Between leaving BADA and selling the dealership did you continue doing any acting?
I was in seven or eight plays at the Hangar Theatre, directed by people like [Broadway director] Michael Mayer before he was Michael Mayer, as well as Bob Moss, late of Playwrights Horizons, NYC. I’m certain that the BADA certificate legitimized me as someone who should be given an audition, as opposed to simply being the guy down the street who sells cars.
Anyway, while we were waiting to close on the sale of the business I applied to the Academy for Classical Acting, which is an intensive MFA conservatory program out of George Washington University in D.C. It runs a full calendar year, 5-6 days a week, all-day, every day. I was accepted to a class of fifteen. A few of my classmates had MFAs already and a couple were Equity actors. You’re taught by people like [former BADA teachers] Michael Kahn and Floyd King and people from the Shakespeare Theatre. I was Floyd’s “date” to the Helen Hayes Awards when he was nominated in two categories. You can’t imagine the ribbing I took from my classmates on that one!
That’s extraordinary. After all those years of putting your dream on the back burner, more or less, suddenly to find yourself in a prestigious and intensive program like that at the age of 56. Was it heaven? Agonizing?
More of the latter, I’ll tell you. I really got the daylights beaten out of me, certainly for the first third of the program. I was, once again, the oldest. Most of the others were in their 30s, one or two in their 40s, and then me: 56.
So when you sold the dealership did you move straight to D.C. specifically to be part of the ACA program?
We were going to anyway. My wife and I met here and both our daughters were students at Georgetown at the time. D.C. was going to happen anyhow, it was just a great thing that rather than just move here and play golf and go to theater a lot I actually had a good reason.
It’s a great city and for those who don’t know there’s a hell of a lot of exceptional theater there.
What kind of work have you done since graduating ACA in 2009?
My first job was with Studio Theatre in D.C. (I’ve been onstage in two different productions there and understudied one.) As fate would have it, the building itself was originally a Chevrolet dealership, complete with Service Department and Body Shop! I had come “full circle” if you will!
I’ve also understudied at the Shakespeare Theatre in three different plays and it’s been interesting stuff. I had a sort of mini-crisis in which I said to myself, “Self, you’re becoming a professional understudy and I don’t know if I really want to do that,” so I’m wary of understudying these days. I also spent the summer in Williamsburg, Virginia in A Man For All Seasons, which was really fun. I also, just about a month ago, did what I call “a tiny, but insignificant” part in The Dresser at Baltimore’s Everyman Theatre, which is a terrific place to work. And I’ve been in a production with Taffety Punk, which is a theater company made up of a lot of ACA graduates. As their name implies, they do the classics, but with a very modern and punk rock sensibility. I’ve done a number of TV commercials and just last week did a training video for the U.S. Department of Justice in which I played a federal judge, which was a lot of fun. I’ve also done a lot of voiceover work.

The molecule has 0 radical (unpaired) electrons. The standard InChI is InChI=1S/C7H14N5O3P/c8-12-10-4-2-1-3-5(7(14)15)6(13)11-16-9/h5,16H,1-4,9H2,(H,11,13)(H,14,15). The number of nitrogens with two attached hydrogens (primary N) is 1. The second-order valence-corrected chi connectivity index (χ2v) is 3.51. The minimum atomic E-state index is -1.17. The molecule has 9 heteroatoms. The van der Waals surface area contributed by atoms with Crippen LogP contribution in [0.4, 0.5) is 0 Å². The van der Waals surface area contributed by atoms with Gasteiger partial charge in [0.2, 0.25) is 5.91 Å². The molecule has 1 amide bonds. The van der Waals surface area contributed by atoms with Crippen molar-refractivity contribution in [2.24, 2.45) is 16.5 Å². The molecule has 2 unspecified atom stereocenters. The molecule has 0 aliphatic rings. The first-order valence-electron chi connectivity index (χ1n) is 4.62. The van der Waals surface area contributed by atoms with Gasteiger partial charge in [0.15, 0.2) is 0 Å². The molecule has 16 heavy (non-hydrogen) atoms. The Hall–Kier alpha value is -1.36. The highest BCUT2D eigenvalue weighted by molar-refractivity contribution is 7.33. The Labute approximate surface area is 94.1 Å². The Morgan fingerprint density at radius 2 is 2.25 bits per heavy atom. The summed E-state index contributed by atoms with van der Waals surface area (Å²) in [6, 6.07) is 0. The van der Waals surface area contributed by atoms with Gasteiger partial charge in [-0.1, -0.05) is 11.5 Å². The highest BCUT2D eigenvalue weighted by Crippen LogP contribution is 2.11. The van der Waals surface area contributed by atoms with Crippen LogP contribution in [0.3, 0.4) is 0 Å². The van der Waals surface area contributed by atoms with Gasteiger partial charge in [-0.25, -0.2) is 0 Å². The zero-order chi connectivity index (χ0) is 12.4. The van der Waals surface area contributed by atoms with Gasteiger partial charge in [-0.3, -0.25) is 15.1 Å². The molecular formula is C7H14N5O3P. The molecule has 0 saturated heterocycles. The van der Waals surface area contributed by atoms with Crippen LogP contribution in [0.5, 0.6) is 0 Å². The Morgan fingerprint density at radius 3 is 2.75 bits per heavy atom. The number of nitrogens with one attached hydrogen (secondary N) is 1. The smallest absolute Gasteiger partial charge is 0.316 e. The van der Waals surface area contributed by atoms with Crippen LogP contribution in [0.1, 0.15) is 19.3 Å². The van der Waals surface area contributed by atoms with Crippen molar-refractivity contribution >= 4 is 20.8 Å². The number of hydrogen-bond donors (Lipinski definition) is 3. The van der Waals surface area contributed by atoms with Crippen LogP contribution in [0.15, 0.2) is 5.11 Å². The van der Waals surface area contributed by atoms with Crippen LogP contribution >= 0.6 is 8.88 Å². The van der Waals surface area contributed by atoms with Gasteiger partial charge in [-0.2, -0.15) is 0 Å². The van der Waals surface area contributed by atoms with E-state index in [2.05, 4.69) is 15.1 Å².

Oh, and I was actually a Helen Hayes Award nominee. Well, OK, it was for “Best Ensemble” [Studio Theatre’s 2012 production of The Habit of Art, by Alan Bennett]. We didn’t win, but when I retreat into cliché by saying it was an honor just to be nominated, I really mean it!
I’ve been onstage just about every place that I want to that’s on my bucket list except Ford’s Theatre. I’ve had a wonderful time.
Do you have any advice for men or women who are turning to work in the theater later in life, as a kind of second chapter?
My immediate advice to younger actors is, well, I’m a little bit of an Eeyore. It’s an insane business. I beg them to get an education in accounting so they can live. I’m in a wonderful position that if I don’t get cast after an audition the rent still gets paid. I worry about some of these younger actors for whom the rent doesn’t get paid.
As far as someone my age, I would say get whatever training you can. Certainly around here, all the major theaters have conservatories. It’s also a wonderful networking tool.
Someone once asked me what the most significant thing was that I took from my time at BADA and from my MFA. It was the belief that, given my training, I deserve a shot at every audition I go to; that, actually, my auditors have a problem -- and I’m the solution. Obviously, you don’t always book the gig, but that kind of well-earned confidence can make all the difference in the long run.
The other thing: If you do like it, do it. The good Lord only gave you so many heartbeats, so use them well.
- If you are in Los Angeles, please join Dean & Director Ian Wooldridge for a drink at the Luxe City Center Hotel at 6:30 pm on October 16th.
- Join AFBADA to see The Tempest at LaMaMa in New York City on October 30th.
- AFBADA will also be in Washington, DC on November 9th to see faculty member Zoe Waites in Michael Attenborough's production of As You Like It, keep an eye out for more information soon!